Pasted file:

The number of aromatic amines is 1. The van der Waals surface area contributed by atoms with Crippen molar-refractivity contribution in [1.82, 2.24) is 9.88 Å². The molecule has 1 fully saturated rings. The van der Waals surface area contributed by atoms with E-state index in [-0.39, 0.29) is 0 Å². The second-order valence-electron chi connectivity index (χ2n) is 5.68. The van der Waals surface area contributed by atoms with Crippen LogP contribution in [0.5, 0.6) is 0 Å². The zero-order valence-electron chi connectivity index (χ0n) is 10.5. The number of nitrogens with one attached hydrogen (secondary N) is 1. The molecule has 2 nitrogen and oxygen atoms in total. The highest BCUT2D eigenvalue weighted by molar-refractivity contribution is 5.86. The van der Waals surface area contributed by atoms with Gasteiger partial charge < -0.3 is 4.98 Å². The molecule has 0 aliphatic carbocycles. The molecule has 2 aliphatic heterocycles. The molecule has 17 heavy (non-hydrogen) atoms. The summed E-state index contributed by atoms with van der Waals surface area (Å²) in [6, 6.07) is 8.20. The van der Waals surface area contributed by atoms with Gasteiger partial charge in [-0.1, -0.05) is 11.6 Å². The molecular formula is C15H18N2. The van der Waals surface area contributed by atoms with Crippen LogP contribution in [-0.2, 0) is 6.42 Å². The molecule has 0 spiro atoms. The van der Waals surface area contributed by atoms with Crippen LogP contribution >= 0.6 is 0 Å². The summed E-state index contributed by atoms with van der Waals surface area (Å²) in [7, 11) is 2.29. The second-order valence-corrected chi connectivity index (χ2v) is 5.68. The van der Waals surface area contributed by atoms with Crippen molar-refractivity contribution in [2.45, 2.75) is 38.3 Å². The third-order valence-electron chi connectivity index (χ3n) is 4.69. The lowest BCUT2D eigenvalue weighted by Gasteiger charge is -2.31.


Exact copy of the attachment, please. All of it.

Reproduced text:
The number of aromatic amines is 1. The van der Waals surface area contributed by atoms with Crippen molar-refractivity contribution in [1.82, 2.24) is 9.88 Å². The molecule has 1 fully saturated rings. The van der Waals surface area contributed by atoms with E-state index in [-0.39, 0.29) is 0 Å². The second-order valence-electron chi connectivity index (χ2n) is 5.68. The van der Waals surface area contributed by atoms with Crippen LogP contribution in [0.5, 0.6) is 0 Å². The zero-order valence-electron chi connectivity index (χ0n) is 10.5. The number of nitrogens with one attached hydrogen (secondary N) is 1. The molecule has 2 nitrogen and oxygen atoms in total. The highest BCUT2D eigenvalue weighted by molar-refractivity contribution is 5.86. The van der Waals surface area contributed by atoms with Gasteiger partial charge < -0.3 is 4.98 Å². The molecule has 0 aliphatic carbocycles. The molecule has 2 aliphatic heterocycles. The molecule has 17 heavy (non-hydrogen) atoms. The summed E-state index contributed by atoms with van der Waals surface area (Å²) in [6, 6.07) is 8.20. The van der Waals surface area contributed by atoms with Gasteiger partial charge in [-0.1, -0.05) is 11.6 Å². The molecular formula is C15H18N2. The van der Waals surface area contributed by atoms with Crippen LogP contribution in [-0.2, 0) is 6.42 Å². The molecule has 0 spiro atoms. The van der Waals surface area contributed by atoms with Crippen LogP contribution >= 0.6 is 0 Å². The summed E-state index contributed by atoms with van der Waals surface area (Å²) in [7, 11) is 2.29. The second-order valence-corrected chi connectivity index (χ2v) is 5.68. The van der Waals surface area contributed by atoms with Crippen molar-refractivity contribution in [2.45, 2.75) is 38.3 Å². The third-order valence-electron chi connectivity index (χ3n) is 4.69. The lowest BCUT2D eigenvalue weighted by Gasteiger charge is -2.31.